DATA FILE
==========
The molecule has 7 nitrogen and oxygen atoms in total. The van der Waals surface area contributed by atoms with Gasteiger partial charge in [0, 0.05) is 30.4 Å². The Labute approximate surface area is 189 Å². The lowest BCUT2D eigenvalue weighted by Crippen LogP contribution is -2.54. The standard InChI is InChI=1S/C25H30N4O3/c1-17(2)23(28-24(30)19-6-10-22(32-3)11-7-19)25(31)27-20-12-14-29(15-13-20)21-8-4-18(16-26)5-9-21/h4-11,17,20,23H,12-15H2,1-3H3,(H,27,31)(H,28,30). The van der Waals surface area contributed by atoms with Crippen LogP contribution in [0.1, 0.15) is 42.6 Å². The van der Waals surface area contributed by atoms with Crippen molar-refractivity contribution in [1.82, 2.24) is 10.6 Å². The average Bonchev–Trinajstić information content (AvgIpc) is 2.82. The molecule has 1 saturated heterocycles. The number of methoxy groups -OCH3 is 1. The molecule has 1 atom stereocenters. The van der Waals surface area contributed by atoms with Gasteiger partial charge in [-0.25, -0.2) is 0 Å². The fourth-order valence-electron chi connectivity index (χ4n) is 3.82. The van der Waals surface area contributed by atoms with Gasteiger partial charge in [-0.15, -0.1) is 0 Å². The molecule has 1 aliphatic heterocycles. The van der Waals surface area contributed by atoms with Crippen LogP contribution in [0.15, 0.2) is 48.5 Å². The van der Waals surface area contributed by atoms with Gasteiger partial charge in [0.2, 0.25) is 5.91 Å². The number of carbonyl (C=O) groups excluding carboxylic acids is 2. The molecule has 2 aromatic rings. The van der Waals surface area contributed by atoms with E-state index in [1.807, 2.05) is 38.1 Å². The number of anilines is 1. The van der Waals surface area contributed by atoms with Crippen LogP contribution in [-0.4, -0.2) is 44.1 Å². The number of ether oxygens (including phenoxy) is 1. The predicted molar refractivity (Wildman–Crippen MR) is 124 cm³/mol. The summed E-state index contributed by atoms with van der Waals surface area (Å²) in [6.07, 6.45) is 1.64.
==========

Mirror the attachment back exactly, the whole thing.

The molecule has 7 nitrogen and oxygen atoms in total. The van der Waals surface area contributed by atoms with Gasteiger partial charge in [0, 0.05) is 30.4 Å². The Labute approximate surface area is 189 Å². The lowest BCUT2D eigenvalue weighted by Crippen LogP contribution is -2.54. The standard InChI is InChI=1S/C25H30N4O3/c1-17(2)23(28-24(30)19-6-10-22(32-3)11-7-19)25(31)27-20-12-14-29(15-13-20)21-8-4-18(16-26)5-9-21/h4-11,17,20,23H,12-15H2,1-3H3,(H,27,31)(H,28,30). The van der Waals surface area contributed by atoms with Crippen LogP contribution in [0.1, 0.15) is 42.6 Å². The van der Waals surface area contributed by atoms with Crippen molar-refractivity contribution in [1.82, 2.24) is 10.6 Å². The average Bonchev–Trinajstić information content (AvgIpc) is 2.82. The molecule has 1 saturated heterocycles. The number of methoxy groups -OCH3 is 1. The molecule has 1 atom stereocenters. The van der Waals surface area contributed by atoms with Gasteiger partial charge in [-0.25, -0.2) is 0 Å². The fourth-order valence-electron chi connectivity index (χ4n) is 3.82. The van der Waals surface area contributed by atoms with Gasteiger partial charge in [-0.15, -0.1) is 0 Å². The molecule has 1 aliphatic heterocycles. The van der Waals surface area contributed by atoms with Crippen LogP contribution in [0.15, 0.2) is 48.5 Å². The van der Waals surface area contributed by atoms with Gasteiger partial charge in [0.2, 0.25) is 5.91 Å². The number of carbonyl (C=O) groups excluding carboxylic acids is 2. The molecule has 2 aromatic rings. The van der Waals surface area contributed by atoms with E-state index in [1.807, 2.05) is 38.1 Å². The number of anilines is 1. The van der Waals surface area contributed by atoms with Crippen LogP contribution in [-0.4, -0.2) is 44.1 Å². The number of ether oxygens (including phenoxy) is 1. The predicted molar refractivity (Wildman–Crippen MR) is 124 cm³/mol. The summed E-state index contributed by atoms with van der Waals surface area (Å²) in [6.07, 6.45) is 1.64.